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Myanmar Moving Towards The EITI

Myanmar is preparing to join the Extractive Industries Transparency Initiatives (EITI), an international standard that ensures transparency around countries’ oil, gas and mineral resources.

The matter was discussed when Myanmar President U Thein Sein met with visiting Chair of the EITI Board Clare Short in Nay Pyi Taw last week.

Myanmar aims to apply for EITI candidature in the next couple of months, the EITI International Secretariat said.

President Thein Sein acknowledged the need for better governance of Myanmar’s natural resource wealth.

He said: “We want to use the EITI to ensure that these resources are developed and managed in a transparent manner for the sustainable benefit of our people.

“Political and economic reforms are an important part of the democratisation process. Becoming a member of the EITI will be a tangible result of these reforms.”

In December last year, President Thein Sein publicly announced that Myanmar would implement the EITI and appointed U Soe Thane, minister for the President’s Office, to lead the EITI process in the country. 

Two important steps remain to be completed before Myanmar can submit its EITI application.

The first is to form a multi-stakeholder group. The EITI secretariat said important progress was made at a EITI multi-stakeholder consultation meeting in Nay Pyi Taw last week when some fifty representatives from government, industry and civil society met to discuss the process for nominating members to Myanmar’s EITI multi-stakeholder group.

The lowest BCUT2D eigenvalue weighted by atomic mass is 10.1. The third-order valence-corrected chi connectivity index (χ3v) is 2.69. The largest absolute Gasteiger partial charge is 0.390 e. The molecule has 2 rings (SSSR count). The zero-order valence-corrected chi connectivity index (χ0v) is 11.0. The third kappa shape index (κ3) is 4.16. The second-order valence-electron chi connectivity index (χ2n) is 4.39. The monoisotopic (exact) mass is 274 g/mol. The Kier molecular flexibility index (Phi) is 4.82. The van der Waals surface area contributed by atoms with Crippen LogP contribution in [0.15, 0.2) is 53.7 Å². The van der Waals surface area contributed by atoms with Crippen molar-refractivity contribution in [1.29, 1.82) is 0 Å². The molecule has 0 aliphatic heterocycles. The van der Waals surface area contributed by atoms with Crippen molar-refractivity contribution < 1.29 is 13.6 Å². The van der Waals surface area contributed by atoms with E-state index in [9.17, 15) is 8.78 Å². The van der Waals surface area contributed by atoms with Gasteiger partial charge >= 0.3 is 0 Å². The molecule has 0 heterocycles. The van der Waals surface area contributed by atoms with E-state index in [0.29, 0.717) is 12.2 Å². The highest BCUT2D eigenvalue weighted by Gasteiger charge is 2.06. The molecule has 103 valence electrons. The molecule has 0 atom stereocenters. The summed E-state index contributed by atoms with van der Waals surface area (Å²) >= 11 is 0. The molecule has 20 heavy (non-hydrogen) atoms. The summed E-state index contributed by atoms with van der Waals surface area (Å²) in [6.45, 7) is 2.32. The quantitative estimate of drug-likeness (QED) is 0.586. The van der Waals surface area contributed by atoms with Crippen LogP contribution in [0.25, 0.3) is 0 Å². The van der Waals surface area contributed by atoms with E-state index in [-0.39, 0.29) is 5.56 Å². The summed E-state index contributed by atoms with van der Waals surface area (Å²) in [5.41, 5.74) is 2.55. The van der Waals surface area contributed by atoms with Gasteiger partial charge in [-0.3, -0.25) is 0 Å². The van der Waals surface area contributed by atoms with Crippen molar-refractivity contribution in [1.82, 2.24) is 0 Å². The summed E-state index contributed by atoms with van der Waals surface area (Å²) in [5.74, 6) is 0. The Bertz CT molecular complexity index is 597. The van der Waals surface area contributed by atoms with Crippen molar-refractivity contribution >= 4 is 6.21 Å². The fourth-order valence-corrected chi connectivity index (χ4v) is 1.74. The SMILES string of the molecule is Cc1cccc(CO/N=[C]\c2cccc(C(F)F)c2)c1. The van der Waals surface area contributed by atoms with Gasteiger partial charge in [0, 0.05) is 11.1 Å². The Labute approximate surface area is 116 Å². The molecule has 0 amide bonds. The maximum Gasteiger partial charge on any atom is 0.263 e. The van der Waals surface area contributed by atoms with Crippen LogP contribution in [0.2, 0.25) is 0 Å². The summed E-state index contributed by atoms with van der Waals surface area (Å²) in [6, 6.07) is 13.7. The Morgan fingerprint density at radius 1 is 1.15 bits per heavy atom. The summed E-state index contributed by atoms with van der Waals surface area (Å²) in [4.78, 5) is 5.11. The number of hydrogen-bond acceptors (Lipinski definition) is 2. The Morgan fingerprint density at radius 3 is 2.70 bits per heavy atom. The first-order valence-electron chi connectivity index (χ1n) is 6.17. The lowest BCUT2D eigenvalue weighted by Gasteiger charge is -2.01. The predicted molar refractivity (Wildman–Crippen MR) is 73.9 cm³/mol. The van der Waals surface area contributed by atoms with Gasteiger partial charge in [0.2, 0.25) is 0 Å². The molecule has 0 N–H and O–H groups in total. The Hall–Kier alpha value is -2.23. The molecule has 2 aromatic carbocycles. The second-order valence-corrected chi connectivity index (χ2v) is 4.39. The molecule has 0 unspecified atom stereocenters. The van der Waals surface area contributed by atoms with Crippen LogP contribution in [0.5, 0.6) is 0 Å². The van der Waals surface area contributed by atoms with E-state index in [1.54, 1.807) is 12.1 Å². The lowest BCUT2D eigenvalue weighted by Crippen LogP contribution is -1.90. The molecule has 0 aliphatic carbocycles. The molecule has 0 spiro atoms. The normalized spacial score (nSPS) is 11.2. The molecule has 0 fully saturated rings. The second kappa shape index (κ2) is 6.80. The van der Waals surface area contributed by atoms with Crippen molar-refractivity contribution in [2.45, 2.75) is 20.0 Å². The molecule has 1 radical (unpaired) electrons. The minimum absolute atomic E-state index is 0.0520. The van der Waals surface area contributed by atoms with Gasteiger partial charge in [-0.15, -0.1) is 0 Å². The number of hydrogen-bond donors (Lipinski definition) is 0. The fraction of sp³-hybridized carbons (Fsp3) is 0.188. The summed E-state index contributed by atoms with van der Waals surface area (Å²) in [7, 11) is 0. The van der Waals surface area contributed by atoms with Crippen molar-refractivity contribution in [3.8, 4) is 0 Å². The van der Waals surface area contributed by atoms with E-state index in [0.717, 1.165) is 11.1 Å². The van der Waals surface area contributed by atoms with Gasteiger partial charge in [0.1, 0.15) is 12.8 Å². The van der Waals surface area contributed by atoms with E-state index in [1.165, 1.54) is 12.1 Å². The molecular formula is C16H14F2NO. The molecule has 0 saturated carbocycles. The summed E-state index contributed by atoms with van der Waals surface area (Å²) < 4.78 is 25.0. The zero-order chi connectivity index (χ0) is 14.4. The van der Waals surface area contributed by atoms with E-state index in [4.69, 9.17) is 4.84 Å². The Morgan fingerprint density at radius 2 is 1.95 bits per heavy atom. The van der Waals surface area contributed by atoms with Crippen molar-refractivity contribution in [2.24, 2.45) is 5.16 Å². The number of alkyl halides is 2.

“This first multi-stakeholder meeting is an important milestone for the EITI process in Myanmar and the openness of the discussions is a reflection that the transition towards democracy has come a long way,” Clare said.

The second step is for the multi-stakeholder group to develop a workplan that sets out the objectives for EITI implementation in Myanmar, including what sectors to be covered and what the first EITI report should look like.

Topics such as contract transparency, beneficial ownership and extension to the hydropower and forestry sectors were also discussed in the meeting.

Clare called on stakeholders to maintain an ambitious long-term EITI agenda, but reminded participants that implementation will not be easy and encouraged a step by step approach.

EITI is developed and overseen by a coalition of governments, companies, civil society, investors and international organisations. All of these groups are represented on the EITI Board which is supported by the EITI International Secretariat.

The EITI Standard has a robust yet flexible methodology, which countries adopt to address the specific issues they are facing. When implemented, the EITI ensures more transparency in how the country’s natural resources are governed, and full disclosure of government revenues from its extractive sector.

The EITI International Secretariat is located in Oslo, Norway and is headed by Swedish former diplomat Jonas Moberg.

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